[Ed. Note: This image shows strikebreakers sent by the local union federation attacking young striking workers at a Honda parts plant in 2010  The local union  was forced to apologize and a higher level federation officer helped negotiate higher wages at the plant.  A wave of strikes at auto parts plants in China followed.  -Paul Garver]

At the end of March, the International Labour Organisation’s Bureau for Workers Activities (known as ILO-ACTRAV) and the All-China Federation of Trade Unions (ACFTU) signed a Memorandum of Understanding “to promote Trade unions South-South Cooperation in the Asia- Pacific region”.

The Director-General of the ILO, Guy Ryder, said “we need to find a way which so that the ACFTU can work more closely with other parts of the international trade union movement, sharing common objectives.”

Ryder is a former General Secretary of the International Trade Union Confederation, which has decided to invite the ACFTU to attend its upcoming World Congress in Berlin in May.

These two events illustrate the fact that the trade union leadership in much of the developed world now seems keen on putting the past behind us and welcoming China’s trade unions back into our “global family”.

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Theses toward the development of left labor strategy


Concept paper:  Theses toward the development of left labor strategyPreface: The following is what used to be termed a “struggle paper,” i.e., a paper presented as an argument for a position. It is not presented as a final position, however. It is, instead, inspired by the content of the February Left Strategies web discussion on the labor movement. This paper does not try to present the ideal tactics or all elements of strategy. It does, however, attempt to identify–for purposes of discussion–issues and concepts for consideration in the development of a full-blown left labor strategy. Feedback is welcomed.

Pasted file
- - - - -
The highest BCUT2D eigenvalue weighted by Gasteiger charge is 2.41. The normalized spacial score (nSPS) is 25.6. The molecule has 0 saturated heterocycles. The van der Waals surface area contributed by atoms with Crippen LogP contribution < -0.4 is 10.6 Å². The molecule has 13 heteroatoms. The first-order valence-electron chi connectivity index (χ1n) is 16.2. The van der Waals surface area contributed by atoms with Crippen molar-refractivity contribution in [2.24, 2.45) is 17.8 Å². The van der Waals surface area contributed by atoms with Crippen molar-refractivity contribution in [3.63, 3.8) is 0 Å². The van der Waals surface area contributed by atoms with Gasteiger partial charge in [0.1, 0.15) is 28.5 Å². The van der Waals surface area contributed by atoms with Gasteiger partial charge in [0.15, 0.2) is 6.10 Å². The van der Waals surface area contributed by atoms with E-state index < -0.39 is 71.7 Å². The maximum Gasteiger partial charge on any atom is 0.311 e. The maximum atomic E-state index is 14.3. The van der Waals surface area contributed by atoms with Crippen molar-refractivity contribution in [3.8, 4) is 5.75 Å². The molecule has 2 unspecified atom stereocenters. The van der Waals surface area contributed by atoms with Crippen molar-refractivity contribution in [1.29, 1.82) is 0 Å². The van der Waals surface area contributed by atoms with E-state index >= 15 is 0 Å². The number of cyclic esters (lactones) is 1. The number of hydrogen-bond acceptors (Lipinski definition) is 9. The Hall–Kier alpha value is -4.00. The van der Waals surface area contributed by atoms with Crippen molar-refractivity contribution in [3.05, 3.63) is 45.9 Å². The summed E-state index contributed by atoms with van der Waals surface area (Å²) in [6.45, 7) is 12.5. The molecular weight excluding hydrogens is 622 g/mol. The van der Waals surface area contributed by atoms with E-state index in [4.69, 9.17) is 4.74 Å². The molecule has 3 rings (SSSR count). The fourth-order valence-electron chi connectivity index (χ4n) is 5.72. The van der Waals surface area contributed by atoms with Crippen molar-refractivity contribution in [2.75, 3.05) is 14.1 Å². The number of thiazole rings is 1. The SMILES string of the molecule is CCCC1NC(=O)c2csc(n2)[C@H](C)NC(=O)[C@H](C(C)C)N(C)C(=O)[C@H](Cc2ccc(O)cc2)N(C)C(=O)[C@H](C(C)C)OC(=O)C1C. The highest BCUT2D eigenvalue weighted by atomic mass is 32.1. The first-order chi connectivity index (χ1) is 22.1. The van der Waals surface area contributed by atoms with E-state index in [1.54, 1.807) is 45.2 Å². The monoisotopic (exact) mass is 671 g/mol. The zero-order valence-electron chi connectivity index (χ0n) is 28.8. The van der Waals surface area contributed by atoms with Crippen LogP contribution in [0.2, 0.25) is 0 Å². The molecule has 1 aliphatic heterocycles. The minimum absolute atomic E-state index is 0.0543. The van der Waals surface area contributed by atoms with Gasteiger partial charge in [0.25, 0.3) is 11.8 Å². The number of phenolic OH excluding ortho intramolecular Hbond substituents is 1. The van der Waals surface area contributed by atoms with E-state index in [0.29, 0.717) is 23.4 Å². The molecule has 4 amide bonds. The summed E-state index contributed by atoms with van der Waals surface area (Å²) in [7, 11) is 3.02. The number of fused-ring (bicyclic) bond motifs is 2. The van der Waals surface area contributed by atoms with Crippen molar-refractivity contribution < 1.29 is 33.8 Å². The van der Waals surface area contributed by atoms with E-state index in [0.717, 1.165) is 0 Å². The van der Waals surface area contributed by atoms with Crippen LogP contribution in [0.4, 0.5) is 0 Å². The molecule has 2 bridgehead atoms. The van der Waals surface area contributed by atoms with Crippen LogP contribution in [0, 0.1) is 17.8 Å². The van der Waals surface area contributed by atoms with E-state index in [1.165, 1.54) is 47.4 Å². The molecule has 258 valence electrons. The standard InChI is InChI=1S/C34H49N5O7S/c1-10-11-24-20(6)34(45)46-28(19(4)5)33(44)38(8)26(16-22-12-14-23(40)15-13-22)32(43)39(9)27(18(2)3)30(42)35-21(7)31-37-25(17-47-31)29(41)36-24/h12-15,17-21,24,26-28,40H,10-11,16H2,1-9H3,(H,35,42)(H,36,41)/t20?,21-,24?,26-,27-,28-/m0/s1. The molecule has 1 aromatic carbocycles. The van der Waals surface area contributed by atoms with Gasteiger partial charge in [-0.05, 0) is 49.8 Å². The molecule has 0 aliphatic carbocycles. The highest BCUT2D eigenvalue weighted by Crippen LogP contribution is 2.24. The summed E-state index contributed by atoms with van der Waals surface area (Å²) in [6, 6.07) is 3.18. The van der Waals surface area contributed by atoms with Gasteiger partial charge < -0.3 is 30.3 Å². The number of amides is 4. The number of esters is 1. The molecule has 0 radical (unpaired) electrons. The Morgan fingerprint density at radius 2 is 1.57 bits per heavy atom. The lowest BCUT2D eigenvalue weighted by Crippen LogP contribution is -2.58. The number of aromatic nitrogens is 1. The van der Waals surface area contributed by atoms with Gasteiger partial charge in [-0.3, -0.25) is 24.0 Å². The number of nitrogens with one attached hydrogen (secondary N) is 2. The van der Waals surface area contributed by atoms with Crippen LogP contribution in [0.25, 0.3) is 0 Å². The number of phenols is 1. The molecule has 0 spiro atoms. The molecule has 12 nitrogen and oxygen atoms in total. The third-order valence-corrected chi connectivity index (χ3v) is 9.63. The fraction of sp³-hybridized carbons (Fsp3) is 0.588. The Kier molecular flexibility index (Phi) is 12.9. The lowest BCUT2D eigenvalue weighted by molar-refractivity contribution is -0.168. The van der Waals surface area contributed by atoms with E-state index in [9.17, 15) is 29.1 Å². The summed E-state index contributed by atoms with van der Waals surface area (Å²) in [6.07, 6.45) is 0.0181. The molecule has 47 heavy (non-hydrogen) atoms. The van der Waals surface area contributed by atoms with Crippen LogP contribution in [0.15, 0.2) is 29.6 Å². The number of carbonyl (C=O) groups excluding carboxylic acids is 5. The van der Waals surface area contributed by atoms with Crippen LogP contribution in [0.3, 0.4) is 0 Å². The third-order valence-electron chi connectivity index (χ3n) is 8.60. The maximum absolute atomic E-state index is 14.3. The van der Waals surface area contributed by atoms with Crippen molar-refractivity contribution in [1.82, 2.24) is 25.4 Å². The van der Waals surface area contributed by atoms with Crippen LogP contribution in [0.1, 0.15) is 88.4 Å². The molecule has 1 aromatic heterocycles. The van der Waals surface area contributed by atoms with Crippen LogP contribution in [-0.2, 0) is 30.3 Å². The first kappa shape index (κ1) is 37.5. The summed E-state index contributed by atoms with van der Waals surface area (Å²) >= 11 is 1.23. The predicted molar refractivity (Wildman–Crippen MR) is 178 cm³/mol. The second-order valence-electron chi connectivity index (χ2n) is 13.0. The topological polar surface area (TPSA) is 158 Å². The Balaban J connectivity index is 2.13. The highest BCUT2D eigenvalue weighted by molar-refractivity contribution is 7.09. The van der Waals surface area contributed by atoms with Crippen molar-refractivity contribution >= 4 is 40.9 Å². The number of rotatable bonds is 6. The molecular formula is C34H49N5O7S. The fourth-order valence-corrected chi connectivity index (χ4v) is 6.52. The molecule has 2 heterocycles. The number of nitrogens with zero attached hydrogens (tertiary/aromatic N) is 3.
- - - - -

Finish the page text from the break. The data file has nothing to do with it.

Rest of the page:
Book Excerpt: Campaigning for Union Office

Labor Notes Staff

jumpstartOur new book, How to Jump-Start Your Union: Lessons from the Chicago Teachers, shows how activists transformed their union and gave members hope. This excerpt tells how the Caucus of Rank-and-File Educators (CORE) campaigned for top offices, and won.

It’s one of the universals of organizing—first you make a list.